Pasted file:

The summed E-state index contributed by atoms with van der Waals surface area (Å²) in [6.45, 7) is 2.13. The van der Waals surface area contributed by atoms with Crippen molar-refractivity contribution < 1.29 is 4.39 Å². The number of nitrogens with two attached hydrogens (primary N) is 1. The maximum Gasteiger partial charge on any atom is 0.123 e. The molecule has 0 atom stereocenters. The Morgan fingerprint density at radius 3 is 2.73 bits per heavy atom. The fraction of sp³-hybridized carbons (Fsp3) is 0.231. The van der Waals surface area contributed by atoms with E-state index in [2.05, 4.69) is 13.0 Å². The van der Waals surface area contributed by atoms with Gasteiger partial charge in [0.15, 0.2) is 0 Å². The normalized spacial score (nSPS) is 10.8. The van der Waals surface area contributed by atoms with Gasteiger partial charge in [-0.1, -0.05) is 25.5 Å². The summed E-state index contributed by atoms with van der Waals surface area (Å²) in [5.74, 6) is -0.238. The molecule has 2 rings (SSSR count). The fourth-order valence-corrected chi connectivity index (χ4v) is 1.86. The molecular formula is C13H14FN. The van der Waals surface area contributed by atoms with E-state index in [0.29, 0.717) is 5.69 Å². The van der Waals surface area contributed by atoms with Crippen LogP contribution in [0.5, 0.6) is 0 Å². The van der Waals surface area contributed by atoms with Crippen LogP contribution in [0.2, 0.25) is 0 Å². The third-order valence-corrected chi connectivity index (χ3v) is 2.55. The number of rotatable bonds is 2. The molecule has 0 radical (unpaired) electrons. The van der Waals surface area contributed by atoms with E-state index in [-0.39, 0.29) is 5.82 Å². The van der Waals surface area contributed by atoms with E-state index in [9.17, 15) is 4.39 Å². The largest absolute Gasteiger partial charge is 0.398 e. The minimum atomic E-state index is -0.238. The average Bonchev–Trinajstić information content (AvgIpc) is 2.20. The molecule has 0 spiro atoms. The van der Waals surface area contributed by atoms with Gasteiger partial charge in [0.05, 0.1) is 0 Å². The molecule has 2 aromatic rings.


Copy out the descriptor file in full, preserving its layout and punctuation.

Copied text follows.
The summed E-state index contributed by atoms with van der Waals surface area (Å²) in [6.45, 7) is 2.13. The van der Waals surface area contributed by atoms with Crippen molar-refractivity contribution < 1.29 is 4.39 Å². The number of nitrogens with two attached hydrogens (primary N) is 1. The maximum Gasteiger partial charge on any atom is 0.123 e. The molecule has 0 atom stereocenters. The Morgan fingerprint density at radius 3 is 2.73 bits per heavy atom. The fraction of sp³-hybridized carbons (Fsp3) is 0.231. The van der Waals surface area contributed by atoms with E-state index in [2.05, 4.69) is 13.0 Å². The van der Waals surface area contributed by atoms with Gasteiger partial charge in [0.15, 0.2) is 0 Å². The normalized spacial score (nSPS) is 10.8. The van der Waals surface area contributed by atoms with Gasteiger partial charge in [-0.1, -0.05) is 25.5 Å². The summed E-state index contributed by atoms with van der Waals surface area (Å²) in [5.74, 6) is -0.238. The molecule has 2 rings (SSSR count). The fourth-order valence-corrected chi connectivity index (χ4v) is 1.86. The molecular formula is C13H14FN. The van der Waals surface area contributed by atoms with E-state index in [0.29, 0.717) is 5.69 Å². The van der Waals surface area contributed by atoms with Crippen LogP contribution in [0.5, 0.6) is 0 Å². The van der Waals surface area contributed by atoms with Crippen LogP contribution in [0.2, 0.25) is 0 Å². The third-order valence-corrected chi connectivity index (χ3v) is 2.55. The number of rotatable bonds is 2. The molecule has 0 radical (unpaired) electrons. The van der Waals surface area contributed by atoms with E-state index in [-0.39, 0.29) is 5.82 Å². The van der Waals surface area contributed by atoms with E-state index in [9.17, 15) is 4.39 Å². The largest absolute Gasteiger partial charge is 0.398 e. The minimum atomic E-state index is -0.238. The average Bonchev–Trinajstić information content (AvgIpc) is 2.20. The molecule has 0 spiro atoms. The van der Waals surface area contributed by atoms with Gasteiger partial charge in [0.05, 0.1) is 0 Å². The molecule has 2 aromatic rings.